Garcia has discovered a connection to the roundworm: One of the four C. elegans genes he has identified encodes a protein that is about 66 percent identical to a human protein involved in regulating heart rhythms. Genetic mutations in the human gene can predispose victims of Long QT Syndrome to the spontaneous heart arrhythmias that can kill them without warning. Because the structure of the worm gene is similar to the gene involved in human victims, discovering what mechanism makes the neurons and muscles in the male C. elegans misfire may also explain how the heart misfires in people, Garcia suggested.

Science has far to go, Garcia cautions, before anyone can cure a lethal disease or untangle a thicket as dense as the nature-nurture debate, but some of the answers may be as close as his laboratory drawer.


Story Source:

The above story is based on materials provided by Texas A&M University. Note: Materials may be edited for content and length.


Cite This Page:

Texas A&M University. "Scientists Study Roundworms For Behavior Patterns." ScienceDaily. ScienceDaily, 18 March 2003. <www.sciencedaily.com/releases/2003/03/030318072843.htm>.
Texas A&M University. (2003, March 18). Scientists Study Roundworms For Behavior Patterns. ScienceDaily. Retrieved October 1, 2014 from www.sciencedaily.com/releases/2003/03/030318072843.htm
Texas A&M University. "Scientists Study Roundworms For Behavior Patterns." ScienceDaily. www.sciencedaily.com/releases/2003/03/030318072843.htm (accessed October 1, 2014).

Share This



More Plants & Animals News

Wednesday, October 1, 2014

Featured Research

from universities, journals, and other organizations


Featured Videos

from AP, Reuters, AFP, and other news services

Attacking Superbugs

Attacking Superbugs

Ivanhoe (Oct. 1, 2014) — Two weapons hospitals can use to attack superbugs. Scientists in Ireland created a new gel resistant to superbugs, and a robot that can disinfect a room in minutes. Video provided by Ivanhoe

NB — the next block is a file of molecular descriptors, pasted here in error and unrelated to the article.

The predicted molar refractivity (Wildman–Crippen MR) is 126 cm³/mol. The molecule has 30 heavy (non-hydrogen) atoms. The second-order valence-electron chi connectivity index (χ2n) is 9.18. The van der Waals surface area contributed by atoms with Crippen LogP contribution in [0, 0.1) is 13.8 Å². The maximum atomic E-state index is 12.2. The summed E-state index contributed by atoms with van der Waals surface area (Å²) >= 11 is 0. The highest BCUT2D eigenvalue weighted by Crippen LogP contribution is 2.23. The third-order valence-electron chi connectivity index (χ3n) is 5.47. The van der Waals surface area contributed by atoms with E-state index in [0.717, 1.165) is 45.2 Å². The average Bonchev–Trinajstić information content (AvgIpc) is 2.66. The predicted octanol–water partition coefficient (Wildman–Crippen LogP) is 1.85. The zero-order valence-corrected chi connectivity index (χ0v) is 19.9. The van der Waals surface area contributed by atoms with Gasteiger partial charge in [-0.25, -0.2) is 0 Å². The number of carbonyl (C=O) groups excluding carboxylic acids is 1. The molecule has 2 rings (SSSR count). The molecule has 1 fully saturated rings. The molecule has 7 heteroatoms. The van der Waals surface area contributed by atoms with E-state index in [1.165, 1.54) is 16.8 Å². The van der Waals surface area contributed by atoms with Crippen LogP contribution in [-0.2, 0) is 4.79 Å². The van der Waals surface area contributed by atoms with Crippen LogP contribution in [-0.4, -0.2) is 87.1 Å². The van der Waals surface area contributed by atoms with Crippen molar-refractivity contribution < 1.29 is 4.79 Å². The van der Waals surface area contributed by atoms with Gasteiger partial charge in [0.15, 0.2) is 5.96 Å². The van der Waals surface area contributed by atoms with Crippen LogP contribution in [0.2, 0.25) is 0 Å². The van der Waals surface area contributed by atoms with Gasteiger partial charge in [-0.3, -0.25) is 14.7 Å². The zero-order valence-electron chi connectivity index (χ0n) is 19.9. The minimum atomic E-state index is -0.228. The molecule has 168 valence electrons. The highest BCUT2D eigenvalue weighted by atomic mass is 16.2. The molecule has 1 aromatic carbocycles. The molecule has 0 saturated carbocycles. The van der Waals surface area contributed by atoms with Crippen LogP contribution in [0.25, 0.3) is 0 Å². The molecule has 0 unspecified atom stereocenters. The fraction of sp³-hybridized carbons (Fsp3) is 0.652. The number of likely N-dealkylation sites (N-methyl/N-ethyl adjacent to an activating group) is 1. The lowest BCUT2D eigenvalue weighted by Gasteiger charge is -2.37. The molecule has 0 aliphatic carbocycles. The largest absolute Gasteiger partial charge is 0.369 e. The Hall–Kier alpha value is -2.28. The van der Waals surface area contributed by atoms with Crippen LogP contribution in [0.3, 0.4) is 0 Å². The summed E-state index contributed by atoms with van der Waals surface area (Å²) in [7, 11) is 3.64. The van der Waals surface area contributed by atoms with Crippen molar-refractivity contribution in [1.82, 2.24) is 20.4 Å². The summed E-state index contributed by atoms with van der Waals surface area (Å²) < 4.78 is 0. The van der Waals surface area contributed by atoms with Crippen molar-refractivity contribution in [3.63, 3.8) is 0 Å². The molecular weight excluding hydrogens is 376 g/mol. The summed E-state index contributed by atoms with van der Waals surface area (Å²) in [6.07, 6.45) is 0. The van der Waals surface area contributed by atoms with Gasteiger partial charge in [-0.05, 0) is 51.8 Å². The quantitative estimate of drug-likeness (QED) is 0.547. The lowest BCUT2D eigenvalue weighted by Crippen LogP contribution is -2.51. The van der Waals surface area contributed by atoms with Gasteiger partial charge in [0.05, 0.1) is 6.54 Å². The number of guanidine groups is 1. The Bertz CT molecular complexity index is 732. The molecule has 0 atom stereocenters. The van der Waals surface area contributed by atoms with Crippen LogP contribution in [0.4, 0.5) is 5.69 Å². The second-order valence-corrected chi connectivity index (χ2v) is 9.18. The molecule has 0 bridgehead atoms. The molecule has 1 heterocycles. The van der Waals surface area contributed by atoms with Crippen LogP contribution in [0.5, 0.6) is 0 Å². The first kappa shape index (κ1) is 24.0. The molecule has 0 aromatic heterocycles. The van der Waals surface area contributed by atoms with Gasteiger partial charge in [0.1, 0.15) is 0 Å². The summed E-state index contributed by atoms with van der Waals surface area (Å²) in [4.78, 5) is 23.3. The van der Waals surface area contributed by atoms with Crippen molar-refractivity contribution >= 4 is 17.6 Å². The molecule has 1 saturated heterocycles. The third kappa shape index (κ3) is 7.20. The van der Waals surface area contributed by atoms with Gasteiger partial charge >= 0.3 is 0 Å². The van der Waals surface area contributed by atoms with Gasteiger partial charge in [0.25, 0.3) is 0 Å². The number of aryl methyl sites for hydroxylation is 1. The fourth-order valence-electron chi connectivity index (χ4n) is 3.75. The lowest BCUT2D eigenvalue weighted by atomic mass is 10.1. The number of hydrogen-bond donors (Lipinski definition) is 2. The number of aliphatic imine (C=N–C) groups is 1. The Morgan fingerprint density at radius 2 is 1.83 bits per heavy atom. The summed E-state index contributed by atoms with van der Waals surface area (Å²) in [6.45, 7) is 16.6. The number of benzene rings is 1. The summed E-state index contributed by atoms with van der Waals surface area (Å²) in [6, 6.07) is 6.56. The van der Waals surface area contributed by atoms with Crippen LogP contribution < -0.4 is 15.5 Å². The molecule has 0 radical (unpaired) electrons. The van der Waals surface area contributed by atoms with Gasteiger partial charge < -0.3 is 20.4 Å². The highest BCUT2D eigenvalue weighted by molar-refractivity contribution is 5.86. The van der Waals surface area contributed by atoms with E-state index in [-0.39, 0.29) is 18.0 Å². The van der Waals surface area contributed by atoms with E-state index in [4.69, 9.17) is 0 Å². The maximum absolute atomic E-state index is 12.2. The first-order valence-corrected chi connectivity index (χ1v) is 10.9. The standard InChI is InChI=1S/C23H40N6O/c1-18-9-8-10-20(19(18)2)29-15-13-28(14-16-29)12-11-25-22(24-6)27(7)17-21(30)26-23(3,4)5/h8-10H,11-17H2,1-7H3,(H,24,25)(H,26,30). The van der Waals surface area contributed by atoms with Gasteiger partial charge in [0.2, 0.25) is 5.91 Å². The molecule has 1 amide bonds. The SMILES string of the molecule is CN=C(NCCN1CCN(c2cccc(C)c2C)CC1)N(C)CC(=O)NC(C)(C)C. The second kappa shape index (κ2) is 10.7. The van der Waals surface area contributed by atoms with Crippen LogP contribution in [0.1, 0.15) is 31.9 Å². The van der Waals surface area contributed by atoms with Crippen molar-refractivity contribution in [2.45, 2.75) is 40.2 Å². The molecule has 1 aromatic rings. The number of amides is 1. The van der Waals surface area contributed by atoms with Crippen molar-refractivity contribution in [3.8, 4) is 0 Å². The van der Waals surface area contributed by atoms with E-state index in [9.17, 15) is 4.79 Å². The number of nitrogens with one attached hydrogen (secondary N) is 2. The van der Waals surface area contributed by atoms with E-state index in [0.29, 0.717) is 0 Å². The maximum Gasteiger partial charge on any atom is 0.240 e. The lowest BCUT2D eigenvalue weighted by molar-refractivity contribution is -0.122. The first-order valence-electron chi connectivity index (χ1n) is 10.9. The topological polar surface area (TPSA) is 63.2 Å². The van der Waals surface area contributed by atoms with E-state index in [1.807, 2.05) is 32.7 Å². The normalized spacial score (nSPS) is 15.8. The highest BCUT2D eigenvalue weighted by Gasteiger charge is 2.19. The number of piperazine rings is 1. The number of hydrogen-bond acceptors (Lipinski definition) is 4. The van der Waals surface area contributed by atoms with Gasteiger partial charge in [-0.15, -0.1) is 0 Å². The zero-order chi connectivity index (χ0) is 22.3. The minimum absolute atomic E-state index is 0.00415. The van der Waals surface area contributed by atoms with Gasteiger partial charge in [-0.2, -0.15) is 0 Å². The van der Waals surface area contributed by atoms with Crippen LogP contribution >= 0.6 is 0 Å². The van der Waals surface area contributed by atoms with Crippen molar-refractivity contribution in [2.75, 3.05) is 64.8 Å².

Powered by NewsLook.com
Cultural Learning In Wild Chimps Observed For The First Time

Cultural Learning In Wild Chimps Observed For The First Time

Newsy (Oct. 1, 2014) — Cultural transmission — the passing of knowledge from one animal to another — has been caught on camera with chimps teaching other chimps. Video provided by Newsy
Powered by NewsLook.com
Earth Has Lost Half Its Vertebrate Wildlife Since 1970: WWF

Earth Has Lost Half Its Vertebrate Wildlife Since 1970: WWF

Newsy (Sep. 30, 2014) — A new study published by the World Wide Fund for Nature found that more than half of the world's wildlife population has declined since 1970. Video provided by Newsy
Powered by NewsLook.com
Annual Dog Surfing Competition Draws California Crowds

Annual Dog Surfing Competition Draws California Crowds

AFP (Sep. 30, 2014) — The best canine surfers gathered for Huntington Beach's annual dog surfing competition, "Surf City, Surf Dog." Duration: 01:15 Video provided by AFP
Powered by NewsLook.com

Search ScienceDaily

Number of stories in archives: 140,361

Find with keyword(s):
 
Enter a keyword or phrase to search ScienceDaily for related topics and research stories.

Save/Print:
Share:  

Breaking News:

Strange & Offbeat Stories

 

Plants & Animals

Earth & Climate

Fossils & Ruins

In Other News

... from NewsDaily.com

Science News

Health News

Environment News

Technology News



Save/Print:
Share:  

Free Subscriptions


Get the latest science news with ScienceDaily's free email newsletters, updated daily and weekly. Or view hourly updated newsfeeds in your RSS reader:

Get Social & Mobile


Keep up to date with the latest news from ScienceDaily via social networks and mobile apps:

Have Feedback?


Tell us what you think of ScienceDaily -- we welcome both positive and negative comments. Have any problems using the site? Questions?
Mobile iPhone Android Web
Follow Facebook Twitter Google+
Subscribe RSS Feeds Email Newsletters
Latest Headlines Health & Medicine Mind & Brain Space & Time Matter & Energy Computers & Math Plants & Animals Earth & Climate Fossils & Ruins